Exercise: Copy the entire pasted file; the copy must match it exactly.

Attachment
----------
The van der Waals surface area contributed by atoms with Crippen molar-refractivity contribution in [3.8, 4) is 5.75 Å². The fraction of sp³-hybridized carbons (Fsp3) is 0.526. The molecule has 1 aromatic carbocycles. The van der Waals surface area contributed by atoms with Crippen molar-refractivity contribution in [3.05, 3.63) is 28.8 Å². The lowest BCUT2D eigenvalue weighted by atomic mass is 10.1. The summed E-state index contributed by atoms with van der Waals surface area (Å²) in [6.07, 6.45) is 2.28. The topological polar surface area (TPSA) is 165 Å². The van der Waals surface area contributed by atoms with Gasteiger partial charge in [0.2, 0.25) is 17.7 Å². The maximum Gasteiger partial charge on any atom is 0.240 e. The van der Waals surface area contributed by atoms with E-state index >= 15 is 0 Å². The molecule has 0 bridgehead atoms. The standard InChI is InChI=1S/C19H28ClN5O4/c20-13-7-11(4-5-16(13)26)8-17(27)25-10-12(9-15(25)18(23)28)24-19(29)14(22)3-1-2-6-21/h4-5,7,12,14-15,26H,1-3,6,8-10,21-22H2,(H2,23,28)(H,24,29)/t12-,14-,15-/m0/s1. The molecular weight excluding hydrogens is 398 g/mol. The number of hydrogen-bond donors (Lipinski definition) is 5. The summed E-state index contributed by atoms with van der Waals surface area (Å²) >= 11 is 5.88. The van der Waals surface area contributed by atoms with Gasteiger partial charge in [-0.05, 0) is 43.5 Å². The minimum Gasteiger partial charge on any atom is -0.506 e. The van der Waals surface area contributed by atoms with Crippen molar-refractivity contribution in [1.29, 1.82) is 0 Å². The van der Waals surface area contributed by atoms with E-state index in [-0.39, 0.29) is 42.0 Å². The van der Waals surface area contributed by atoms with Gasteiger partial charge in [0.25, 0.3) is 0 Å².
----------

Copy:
The van der Waals surface area contributed by atoms with Crippen molar-refractivity contribution in [3.8, 4) is 5.75 Å². The fraction of sp³-hybridized carbons (Fsp3) is 0.526. The molecule has 1 aromatic carbocycles. The van der Waals surface area contributed by atoms with Crippen molar-refractivity contribution in [3.05, 3.63) is 28.8 Å². The lowest BCUT2D eigenvalue weighted by atomic mass is 10.1. The summed E-state index contributed by atoms with van der Waals surface area (Å²) in [6.07, 6.45) is 2.28. The topological polar surface area (TPSA) is 165 Å². The van der Waals surface area contributed by atoms with Gasteiger partial charge in [0.2, 0.25) is 17.7 Å². The maximum Gasteiger partial charge on any atom is 0.240 e. The van der Waals surface area contributed by atoms with E-state index >= 15 is 0 Å². The molecule has 0 bridgehead atoms. The standard InChI is InChI=1S/C19H28ClN5O4/c20-13-7-11(4-5-16(13)26)8-17(27)25-10-12(9-15(25)18(23)28)24-19(29)14(22)3-1-2-6-21/h4-5,7,12,14-15,26H,1-3,6,8-10,21-22H2,(H2,23,28)(H,24,29)/t12-,14-,15-/m0/s1. The molecular weight excluding hydrogens is 398 g/mol. The number of hydrogen-bond donors (Lipinski definition) is 5. The summed E-state index contributed by atoms with van der Waals surface area (Å²) >= 11 is 5.88. The van der Waals surface area contributed by atoms with Gasteiger partial charge in [-0.05, 0) is 43.5 Å². The minimum Gasteiger partial charge on any atom is -0.506 e. The van der Waals surface area contributed by atoms with Crippen molar-refractivity contribution in [1.29, 1.82) is 0 Å². The van der Waals surface area contributed by atoms with E-state index in [-0.39, 0.29) is 42.0 Å². The van der Waals surface area contributed by atoms with Gasteiger partial charge in [0.25, 0.3) is 0 Å².